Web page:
Marcia, an only child who'd never had children, suddenly was meeting John's brother, sister-in-law, daughter, and grandchildren. How did it go? She reports that John and his brother "are so much alike that it's scary, so I had no problem warming to him immediately," and his wife "hadn't had a sister-in-law for so long that she was pretty grateful not to have to handle both of them alone any more!" And from the way she refers to "our daughter" and "our grandbabies," you know even before Marcia says so that they "snuck into my heart and stole it while I wasn't looking." As a bonus, she adds, John's relationship with his daughter has improved "about 200%" since their romance began.

John had it much easier; all he had to do was charm Marcia's mother, who Marcia says was "thrilled to pieces. She'd worried, of course, that I'd be alone forever, and since she was 81 at the time, she was afraid she'd never live to see me in a relationship that made me happy. Well, she's seen it now!"

When mom falls in love

When Annie, a semi-retired theology teacher, psychological counselor and philosophy instructor, began "singing around the house," she caught her son's attention. The 20-year-old student, who lives at his mother's house when not at college, "said I was acting like a teenager," she says with a cyber-grin, "but he meant it as a compliment."

None of the couples interviewed for this article wish they'd met at a younger age. "We've talked about this," says Marcia. "We were both married at 20 and agree that it was waaaaaaaaay too young. We hadn't had time to season, to mellow, to age sufficiently. We needed to experience all that we have in order to become the people we are and appreciate what we've found in one another. We have more patience. The little stuff doesn't bother us as much. We know we're in this forever, but most young people figure that there's always an 'out' and are much less likely to put the effort into making the relationship work."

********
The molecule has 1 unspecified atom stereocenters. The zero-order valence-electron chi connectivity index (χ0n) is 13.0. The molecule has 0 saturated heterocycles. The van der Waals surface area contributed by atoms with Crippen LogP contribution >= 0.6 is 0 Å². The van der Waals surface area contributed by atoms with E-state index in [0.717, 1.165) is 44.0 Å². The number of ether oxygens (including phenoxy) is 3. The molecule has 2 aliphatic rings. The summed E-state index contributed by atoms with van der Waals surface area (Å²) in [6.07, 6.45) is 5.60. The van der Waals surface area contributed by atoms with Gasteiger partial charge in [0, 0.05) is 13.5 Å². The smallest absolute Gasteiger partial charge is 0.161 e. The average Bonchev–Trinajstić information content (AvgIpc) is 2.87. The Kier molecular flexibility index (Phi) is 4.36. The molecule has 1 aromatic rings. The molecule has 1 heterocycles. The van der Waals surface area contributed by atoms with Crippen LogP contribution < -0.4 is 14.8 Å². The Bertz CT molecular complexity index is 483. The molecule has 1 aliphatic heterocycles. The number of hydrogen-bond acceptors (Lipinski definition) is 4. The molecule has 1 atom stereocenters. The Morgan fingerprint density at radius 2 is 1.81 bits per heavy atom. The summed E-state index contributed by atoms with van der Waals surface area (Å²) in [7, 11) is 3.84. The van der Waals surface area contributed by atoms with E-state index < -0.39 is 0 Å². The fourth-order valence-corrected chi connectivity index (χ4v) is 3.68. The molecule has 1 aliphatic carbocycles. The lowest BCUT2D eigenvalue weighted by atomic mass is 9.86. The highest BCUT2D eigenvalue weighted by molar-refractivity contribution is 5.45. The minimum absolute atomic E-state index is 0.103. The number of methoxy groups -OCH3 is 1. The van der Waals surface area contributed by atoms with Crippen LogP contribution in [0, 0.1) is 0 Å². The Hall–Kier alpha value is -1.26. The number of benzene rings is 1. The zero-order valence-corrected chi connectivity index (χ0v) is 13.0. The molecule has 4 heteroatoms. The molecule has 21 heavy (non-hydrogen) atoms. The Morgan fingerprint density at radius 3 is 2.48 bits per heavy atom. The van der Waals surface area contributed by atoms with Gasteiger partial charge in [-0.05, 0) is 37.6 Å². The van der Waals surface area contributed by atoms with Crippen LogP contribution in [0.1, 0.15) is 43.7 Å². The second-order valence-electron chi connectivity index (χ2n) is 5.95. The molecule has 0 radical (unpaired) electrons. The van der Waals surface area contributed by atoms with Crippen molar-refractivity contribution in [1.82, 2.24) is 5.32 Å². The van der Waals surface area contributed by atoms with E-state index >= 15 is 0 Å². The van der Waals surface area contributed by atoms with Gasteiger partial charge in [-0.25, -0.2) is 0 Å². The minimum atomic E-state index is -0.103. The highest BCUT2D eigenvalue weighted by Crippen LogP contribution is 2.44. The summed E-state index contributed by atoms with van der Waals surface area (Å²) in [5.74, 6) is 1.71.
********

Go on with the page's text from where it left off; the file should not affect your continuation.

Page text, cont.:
No room for betrayal

"The physical part is completely unimportant," Marcia adds. "What honesty, faith in one another, belief in one another, and integrity. Since we're best friends, we relate on two levels, neither one of which has any room for deception or betrayal." Hope agrees. "I'm glad we didn't [meet at a younger age]. It would not have lasted," she says. She lists the things she and Dave have now that younger couples cannot have: "Life experience. Acceptance that each of us is doing our very best at that moment. I also have so much less of a fairy tale idea about marriage, and now find so much more pleasure in it!"

Venus envy?

So is there anything younger couples have that these couples envy? Dave and Hope say that apart from "the chance to have children together," younger couples have "very little" they envy. "For me, nothing," Alan says. "I don't feel a lot different from my 20s!"

"The only thing younger couples have that I envy is time," Annie says. "They say youth is wasted on the young. Now I truly understand that." John and Marcia echo her sentiment. Younger couples, have "absolutely nothing" they envy--"except that they'd have longer to be together than we have. But if we can hit 75 or 80, we'll be grateful for even that short a time."

So no matter what your past, you can have romance in your future--and make it last a lifetime the second time around!

Randy B. Hecht